A recent statement released by the U.S. Attorney’s Office for the Southern District of New York states that Full Tilt poker players with unpaid balances on account at the troubled online poker site may possibly see the return of their bankrolls.
Although the statement makes no promises or commitments to Full Tilt players who have been waiting and hoping to get their money back, the announcement comes as a welcome surprise to many.
“The return of forfeited funds to victims of the alleged fraud may be possible, but will depend on several factors, including the successful conclusion of the litigation, the amount of funds seized and ordered forfeited by the court, and compliance with other procedures the Department of Justice may eventually establish regarding return of forfeited funds to victims who lost money as a result of the alleged fraudulent conduct,” the statement said.
The statement was published on the Department of Justice website just nine days after the U.S Attorney office’s filed their amended civil complaint against Full Tilt and its board members Chris Ferguson, Howard Lederer and Rafael Furst, charging the poker pros with fraud and money laundering. The legal action is attempting to seize the assets the Full Tilt board members received from profit-sharing and distribution payments.
The statement further goes on to say that after the events of Black Friday that culminated in the seizure of Full Tilt’s domain name, the U.S. Attorney’s office and Full Tilt entered into an agreement authorizing Full Tilt to return funds to its poker players. But as is now known from the allegations in the amended civil complaint, Full Tilt did not have the funds to pay its loyal players because Full Tilt had “transferred significant amounts of players’ real money deposits to principals of the company,” and allowed players to continue to play poker with money that was deposited to their accounts but was not able to be credited to Full Tilt due to problems with third-party payment processors.
Here, in its entirety, is the statement issued by The United States Department of Justice, Southern District of New York:
United States v. Pokerstars et al., 11 Civ. 2564 (LBS) (Full Tilt Poker information)
After the amended complaint in United States v. Pokerstars et al., 11 Civ. 2564 (LBS), was filed on September 22, 2011, the United States Attorney’s Office for the Southern District of New York received a number of new inquiries from individuals regarding the recovery of their funds from Full Tilt Poker.
By way of background, in April of 2011, this Office entered into a domain-name use agreement with Full Tilt Poker. That agreement, among other things, expressly authorized Full Tilt Poker to return player funds to players. However, as the September 22 amended complaint alleges, Full Tilt Poker did not in fact have player funds on hand to return to players. Instead, the amended complaint alleges that Full Tilt Poker had, among other things, (a) transferred significant amounts of players’ real money deposits to principals of the company, while (b) allowing many players to continue to gamble, and “win” and “lose,” with phantom credits in their player accounts.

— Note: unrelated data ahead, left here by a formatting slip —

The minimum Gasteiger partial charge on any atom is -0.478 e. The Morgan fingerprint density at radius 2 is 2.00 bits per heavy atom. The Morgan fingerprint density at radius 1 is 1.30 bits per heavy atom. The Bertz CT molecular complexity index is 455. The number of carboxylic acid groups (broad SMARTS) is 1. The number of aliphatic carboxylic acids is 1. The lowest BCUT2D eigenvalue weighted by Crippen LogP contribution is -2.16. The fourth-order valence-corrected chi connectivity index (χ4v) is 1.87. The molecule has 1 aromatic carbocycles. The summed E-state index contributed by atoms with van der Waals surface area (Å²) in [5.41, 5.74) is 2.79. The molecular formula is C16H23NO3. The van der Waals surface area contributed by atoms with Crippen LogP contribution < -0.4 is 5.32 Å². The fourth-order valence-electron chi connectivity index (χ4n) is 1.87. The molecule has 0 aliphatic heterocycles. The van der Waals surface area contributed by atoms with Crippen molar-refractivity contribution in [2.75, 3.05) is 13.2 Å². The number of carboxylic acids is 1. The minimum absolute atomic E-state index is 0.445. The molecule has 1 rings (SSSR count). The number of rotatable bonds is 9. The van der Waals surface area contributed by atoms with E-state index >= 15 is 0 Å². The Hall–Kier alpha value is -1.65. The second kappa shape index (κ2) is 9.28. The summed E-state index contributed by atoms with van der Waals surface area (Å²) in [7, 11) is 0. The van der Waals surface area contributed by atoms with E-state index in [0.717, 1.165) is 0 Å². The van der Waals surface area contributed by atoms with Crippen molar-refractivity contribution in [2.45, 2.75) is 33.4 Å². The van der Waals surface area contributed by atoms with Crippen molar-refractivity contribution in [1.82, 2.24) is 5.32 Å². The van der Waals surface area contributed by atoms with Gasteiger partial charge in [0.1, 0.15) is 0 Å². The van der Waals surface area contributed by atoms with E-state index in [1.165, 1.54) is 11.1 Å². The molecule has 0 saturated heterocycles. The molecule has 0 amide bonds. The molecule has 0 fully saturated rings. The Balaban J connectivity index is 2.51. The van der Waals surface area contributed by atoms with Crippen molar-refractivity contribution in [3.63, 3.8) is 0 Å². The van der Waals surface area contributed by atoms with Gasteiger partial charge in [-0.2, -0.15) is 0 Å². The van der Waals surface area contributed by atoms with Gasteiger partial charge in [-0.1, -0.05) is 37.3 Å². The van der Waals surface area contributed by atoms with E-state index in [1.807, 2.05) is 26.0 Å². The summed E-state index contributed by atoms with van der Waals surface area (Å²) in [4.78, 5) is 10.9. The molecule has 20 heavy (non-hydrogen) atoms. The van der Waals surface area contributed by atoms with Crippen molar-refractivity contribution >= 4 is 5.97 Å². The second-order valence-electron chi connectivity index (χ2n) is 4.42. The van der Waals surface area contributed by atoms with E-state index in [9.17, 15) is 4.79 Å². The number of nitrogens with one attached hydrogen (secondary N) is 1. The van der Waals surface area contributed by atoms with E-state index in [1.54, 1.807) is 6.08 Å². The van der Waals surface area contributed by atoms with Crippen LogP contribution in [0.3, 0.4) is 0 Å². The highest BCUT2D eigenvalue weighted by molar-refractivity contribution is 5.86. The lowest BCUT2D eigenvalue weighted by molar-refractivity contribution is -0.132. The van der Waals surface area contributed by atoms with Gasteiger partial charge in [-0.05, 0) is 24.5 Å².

At this time, this Office, together with the FBI and other agencies, is attempting to trace, secure and forfeit as much as possible of the funds derived from operation of the fraud committed by Full Tilt Poker and its board members that is alleged in the amended complaint. The Office is also attempting to obtain and examine the books and records of Full Tilt Poker. Many of those books and records are kept overseas. The return of forfeited funds to victims of the alleged fraud may be possible, but will depend on several factors, including the successful conclusion of the litigation, the amount of funds seized and ordered forfeited by the court, and compliance with other procedures the Department of Justice may eventually establish regarding return of forfeited funds to victims who lost money as a result of the alleged fraudulent conduct.
We cannot predict the duration of proceedings in this case, other than to state that they will last for many months at the least. We will apprise victims of the alleged fraud of future developments as appropriate. General information regarding what is known as “remission” (i.e., return to victims) of funds that have been seized and forfeited is set forth in Department of Justice regulations found at 28 C.F.R. Part 9.
If you happen to be a former Full Tilt player waiting to get your bankroll returned, this is obviously good news. However, as the statement pointed out, litigation of this nature will take a very long time to run its course.
The Alderney Gaming Control Commission has issued a statement revoking Full Tilt Poker’s operating license. It is not fully known whether the revocation will have any bearing on the return of funds to Full Tilt poker players. However, one can surmise that since the statement issued by the DOJ discusses payment to players directly from the DOJ, Full Tilt’s license revocation would appear to not be of any consequence.